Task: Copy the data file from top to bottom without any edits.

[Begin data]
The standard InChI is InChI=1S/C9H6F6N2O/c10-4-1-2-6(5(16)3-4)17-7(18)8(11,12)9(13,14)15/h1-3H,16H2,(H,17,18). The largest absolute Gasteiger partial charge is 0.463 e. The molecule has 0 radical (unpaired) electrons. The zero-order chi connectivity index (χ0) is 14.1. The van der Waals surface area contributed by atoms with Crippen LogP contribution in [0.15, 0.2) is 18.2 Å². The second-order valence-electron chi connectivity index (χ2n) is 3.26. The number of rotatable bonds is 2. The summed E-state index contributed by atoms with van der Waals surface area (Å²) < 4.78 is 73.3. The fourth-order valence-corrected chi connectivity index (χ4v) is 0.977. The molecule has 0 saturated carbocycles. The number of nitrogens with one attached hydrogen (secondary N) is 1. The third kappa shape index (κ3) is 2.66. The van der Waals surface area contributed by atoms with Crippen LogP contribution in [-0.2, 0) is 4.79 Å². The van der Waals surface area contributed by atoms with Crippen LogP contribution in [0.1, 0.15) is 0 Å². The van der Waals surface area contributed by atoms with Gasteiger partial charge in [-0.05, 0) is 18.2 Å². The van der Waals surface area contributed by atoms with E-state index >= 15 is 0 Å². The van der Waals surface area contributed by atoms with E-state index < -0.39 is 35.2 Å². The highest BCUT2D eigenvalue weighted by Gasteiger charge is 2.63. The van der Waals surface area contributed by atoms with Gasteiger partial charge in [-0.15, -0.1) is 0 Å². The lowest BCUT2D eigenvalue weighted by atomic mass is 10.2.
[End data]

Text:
The standard InChI is InChI=1S/C9H6F6N2O/c10-4-1-2-6(5(16)3-4)17-7(18)8(11,12)9(13,14)15/h1-3H,16H2,(H,17,18). The largest absolute Gasteiger partial charge is 0.463 e. The molecule has 0 radical (unpaired) electrons. The zero-order chi connectivity index (χ0) is 14.1. The van der Waals surface area contributed by atoms with Crippen LogP contribution in [0.15, 0.2) is 18.2 Å². The second-order valence-electron chi connectivity index (χ2n) is 3.26. The number of rotatable bonds is 2. The summed E-state index contributed by atoms with van der Waals surface area (Å²) < 4.78 is 73.3. The fourth-order valence-corrected chi connectivity index (χ4v) is 0.977. The molecule has 0 saturated carbocycles. The number of nitrogens with one attached hydrogen (secondary N) is 1. The third kappa shape index (κ3) is 2.66. The van der Waals surface area contributed by atoms with Crippen LogP contribution in [-0.2, 0) is 4.79 Å². The van der Waals surface area contributed by atoms with Crippen LogP contribution in [0.1, 0.15) is 0 Å². The van der Waals surface area contributed by atoms with Gasteiger partial charge in [-0.05, 0) is 18.2 Å². The van der Waals surface area contributed by atoms with E-state index >= 15 is 0 Å². The van der Waals surface area contributed by atoms with E-state index < -0.39 is 35.2 Å². The highest BCUT2D eigenvalue weighted by Gasteiger charge is 2.63. The van der Waals surface area contributed by atoms with Gasteiger partial charge in [-0.15, -0.1) is 0 Å². The lowest BCUT2D eigenvalue weighted by atomic mass is 10.2.